Charitable to Obama

Jeff Dobbs
I have previously written a post about Obama and cynicism.  In that blog post, I was left feeling more cynical about Obama after looking at his actions, even though Obama stated forcefully that cynicism is the greatest enemy we face.

A recent article in the Chicago Tribune looked into Senator Obama's charitable giving.  In it we learn that, "In 2002 ... the Obamas reported income of $259,394 [and] claimed $1,050 in deductions for gifts to charity."

On its face, this sounds like a small amount.  However, no one can claim that Obama has not been working energetically for charitable causes.  From the article:

Obama has worked as a community organizer in poor South Side neighborhoods and has served on the boards of prominent Chicago-based philanthropies. His commitment to community service plays a central role in the two best-selling books he has published, and he often talks about the importance of reaching out to those in need.

It would be unfair to use his tax deductions in isolation from everything else he does to judge him as deficient in charitable giving. 

Besides, in that article we also learn:

On their just-filed 2006 tax return, Obama and his wife, a hospital administrator, reported taxable income of $983,626 and claimed deductions for $60,307 in charitable donations. In 2005 they earned a combined $1.65 million and gave away about $77,300.

It sounds like something for which Obama should be commended.  He added personal giving to all of the other work that he does on behalf of charities.  In addition, he has given speeches, made appearances, written books and has spoken a great deal on the campaign trail about the idea of service to the community.

Campaign trail?  Wait.  You don't think the increase in his charitable giving is related to his decision to run for president?

James Taranto looked at this Tribune article and asked,

What accounts for the 5,643% increase in the Obamas' donations between 2002 and 2006? Could it be that Barack was pondering a presidential run and didn't want to look like Al Gore, whose contributions in 1998 were in the triple figures?

Ask a question like that, and you begin to see why Obama feels so threatened by cynicism.

How much cynicism can one man create in the name of trying to end it?
I have previously written a post about Obama and cynicism.  In that blog post, I was left feeling more cynical about Obama after looking at his actions, even though Obama stated forcefully that cynicism is the greatest enemy we face.

A recent article in the Chicago Tribune looked into Senator Obama's charitable giving.  In it we learn that, "In 2002 ... the Obamas reported income of $259,394 [and] claimed $1,050 in deductions for gifts to charity."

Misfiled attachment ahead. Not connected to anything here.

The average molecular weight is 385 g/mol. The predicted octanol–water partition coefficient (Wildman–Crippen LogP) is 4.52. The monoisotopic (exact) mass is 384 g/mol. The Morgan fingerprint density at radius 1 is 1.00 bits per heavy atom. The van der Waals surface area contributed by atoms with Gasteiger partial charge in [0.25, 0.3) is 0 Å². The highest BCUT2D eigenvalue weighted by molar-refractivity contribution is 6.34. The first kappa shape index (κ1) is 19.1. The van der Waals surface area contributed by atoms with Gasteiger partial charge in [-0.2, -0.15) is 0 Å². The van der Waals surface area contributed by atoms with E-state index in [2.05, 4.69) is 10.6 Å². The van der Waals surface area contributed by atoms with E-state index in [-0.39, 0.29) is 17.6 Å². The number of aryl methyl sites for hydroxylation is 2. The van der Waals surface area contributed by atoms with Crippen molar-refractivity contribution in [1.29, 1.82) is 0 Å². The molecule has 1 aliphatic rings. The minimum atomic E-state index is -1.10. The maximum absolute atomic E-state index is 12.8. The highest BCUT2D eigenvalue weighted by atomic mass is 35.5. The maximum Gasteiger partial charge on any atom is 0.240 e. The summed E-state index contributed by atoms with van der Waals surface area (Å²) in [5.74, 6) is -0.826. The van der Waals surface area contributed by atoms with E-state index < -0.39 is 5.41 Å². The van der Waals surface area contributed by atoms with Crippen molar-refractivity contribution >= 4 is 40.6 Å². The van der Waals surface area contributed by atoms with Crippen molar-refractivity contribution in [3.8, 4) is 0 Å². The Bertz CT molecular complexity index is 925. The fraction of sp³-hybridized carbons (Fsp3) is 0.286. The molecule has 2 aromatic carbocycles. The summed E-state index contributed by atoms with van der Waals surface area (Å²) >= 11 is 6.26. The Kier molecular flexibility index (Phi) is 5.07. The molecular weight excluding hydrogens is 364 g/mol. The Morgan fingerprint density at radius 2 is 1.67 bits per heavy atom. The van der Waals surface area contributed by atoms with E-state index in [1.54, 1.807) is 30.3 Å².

On its face, this sounds like a small amount.  However, no one can claim that Obama has not been working energetically for charitable causes.  From the article:

Obama has worked as a community organizer in poor South Side neighborhoods and has served on the boards of prominent Chicago-based philanthropies. His commitment to community service plays a central role in the two best-selling books he has published, and he often talks about the importance of reaching out to those in need.

It would be unfair to use his tax deductions in isolation from everything else he does to judge him as deficient in charitable giving. 

Besides, in that article we also learn:

On their just-filed 2006 tax return, Obama and his wife, a hospital administrator, reported taxable income of $983,626 and claimed deductions for $60,307 in charitable donations. In 2005 they earned a combined $1.65 million and gave away about $77,300.

It sounds like something for which Obama should be commended.  He added personal giving to all of the other work that he does on behalf of charities.  In addition, he has given speeches, made appearances, written books and has spoken a great deal on the campaign trail about the idea of service to the community.

Campaign trail?  Wait.  You don't think the increase in his charitable giving is related to his decision to run for president?

James Taranto looked at this Tribune article and asked,

What accounts for the 5,643% increase in the Obamas' donations between 2002 and 2006? Could it be that Barack was pondering a presidential run and didn't want to look like Al Gore, whose contributions in 1998 were in the triple figures?

Ask a question like that, and you begin to see why Obama feels so threatened by cynicism.

How much cynicism can one man create in the name of trying to end it?